Eight hundred million people around the world suffer from hunger, not because there is too little food to go around but because of inequalities in access to power that result in unequal distribution of resources. Ending hunger is central to resolving the interrelated issues of population growth, civil unrest and environmental destruction that increasingly threaten the quality of life for everyone.
Ending hunger must build from people’s creativity: their skills, resources and decisions. It is essential to create an environment in which people have the opportunity and empowerment they need to develop self-reliance. Women and girls are the most affected by hunger and poverty. Traditionally, women bear the primary responsibilities in the most relevant areas: food production, nutrition, family planning, primary health and education. A central component of effective strategy must be the empowerment of women.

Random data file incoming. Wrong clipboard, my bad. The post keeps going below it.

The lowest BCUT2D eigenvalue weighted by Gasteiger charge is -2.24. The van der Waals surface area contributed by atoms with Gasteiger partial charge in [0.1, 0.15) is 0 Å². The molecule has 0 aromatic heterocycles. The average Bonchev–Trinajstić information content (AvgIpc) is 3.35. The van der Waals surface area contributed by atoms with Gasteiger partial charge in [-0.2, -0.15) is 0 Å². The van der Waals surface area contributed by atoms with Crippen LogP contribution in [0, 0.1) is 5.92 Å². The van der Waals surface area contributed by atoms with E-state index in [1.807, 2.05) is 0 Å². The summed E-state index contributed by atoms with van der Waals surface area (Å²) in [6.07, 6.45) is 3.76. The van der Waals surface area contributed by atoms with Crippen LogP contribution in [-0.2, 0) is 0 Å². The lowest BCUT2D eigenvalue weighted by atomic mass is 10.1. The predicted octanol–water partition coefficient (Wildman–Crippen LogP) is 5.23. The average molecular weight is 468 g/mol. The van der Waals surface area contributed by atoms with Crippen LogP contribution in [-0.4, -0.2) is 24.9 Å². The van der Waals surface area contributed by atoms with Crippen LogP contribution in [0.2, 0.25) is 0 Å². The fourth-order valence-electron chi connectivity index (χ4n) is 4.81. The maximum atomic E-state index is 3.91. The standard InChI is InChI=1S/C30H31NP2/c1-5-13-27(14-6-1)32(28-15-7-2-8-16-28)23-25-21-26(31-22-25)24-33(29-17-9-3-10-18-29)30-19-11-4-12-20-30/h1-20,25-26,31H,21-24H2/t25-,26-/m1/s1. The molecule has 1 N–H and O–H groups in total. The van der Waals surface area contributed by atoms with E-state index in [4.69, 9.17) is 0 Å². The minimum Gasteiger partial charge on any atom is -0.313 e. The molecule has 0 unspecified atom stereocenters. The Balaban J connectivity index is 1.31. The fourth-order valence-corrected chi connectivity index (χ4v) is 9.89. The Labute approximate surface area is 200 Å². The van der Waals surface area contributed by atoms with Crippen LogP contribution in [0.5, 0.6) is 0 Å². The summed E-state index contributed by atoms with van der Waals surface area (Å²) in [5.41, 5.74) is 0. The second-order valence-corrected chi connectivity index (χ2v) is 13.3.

At the same time, food security, ensuring that all people have access to safe and nutritious food, is threatened by increased corporatization of our food and agricultural systems including the use of pesticides and harmful chemicals to grow food; factory farming and increasing production of genetically modified food.